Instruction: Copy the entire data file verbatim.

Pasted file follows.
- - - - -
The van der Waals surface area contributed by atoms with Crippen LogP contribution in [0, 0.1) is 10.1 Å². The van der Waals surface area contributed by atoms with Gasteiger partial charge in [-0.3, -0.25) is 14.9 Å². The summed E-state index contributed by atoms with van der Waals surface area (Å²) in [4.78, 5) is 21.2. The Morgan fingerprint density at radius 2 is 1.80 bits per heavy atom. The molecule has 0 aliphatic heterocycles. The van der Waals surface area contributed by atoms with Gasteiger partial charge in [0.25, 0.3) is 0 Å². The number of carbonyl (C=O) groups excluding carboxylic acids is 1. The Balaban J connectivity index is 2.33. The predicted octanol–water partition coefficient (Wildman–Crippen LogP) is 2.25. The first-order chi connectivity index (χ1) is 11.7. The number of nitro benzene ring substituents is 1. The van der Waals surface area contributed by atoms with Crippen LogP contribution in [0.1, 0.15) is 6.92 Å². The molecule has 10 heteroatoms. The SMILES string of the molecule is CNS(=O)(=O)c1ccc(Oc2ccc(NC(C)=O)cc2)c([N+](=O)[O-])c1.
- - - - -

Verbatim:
The van der Waals surface area contributed by atoms with Crippen LogP contribution in [0, 0.1) is 10.1 Å². The van der Waals surface area contributed by atoms with Gasteiger partial charge in [-0.3, -0.25) is 14.9 Å². The summed E-state index contributed by atoms with van der Waals surface area (Å²) in [4.78, 5) is 21.2. The Morgan fingerprint density at radius 2 is 1.80 bits per heavy atom. The molecule has 0 aliphatic heterocycles. The van der Waals surface area contributed by atoms with Gasteiger partial charge in [0.25, 0.3) is 0 Å². The number of carbonyl (C=O) groups excluding carboxylic acids is 1. The Balaban J connectivity index is 2.33. The predicted octanol–water partition coefficient (Wildman–Crippen LogP) is 2.25. The first-order chi connectivity index (χ1) is 11.7. The number of nitro benzene ring substituents is 1. The van der Waals surface area contributed by atoms with Crippen LogP contribution in [0.1, 0.15) is 6.92 Å². The molecule has 10 heteroatoms. The SMILES string of the molecule is CNS(=O)(=O)c1ccc(Oc2ccc(NC(C)=O)cc2)c([N+](=O)[O-])c1.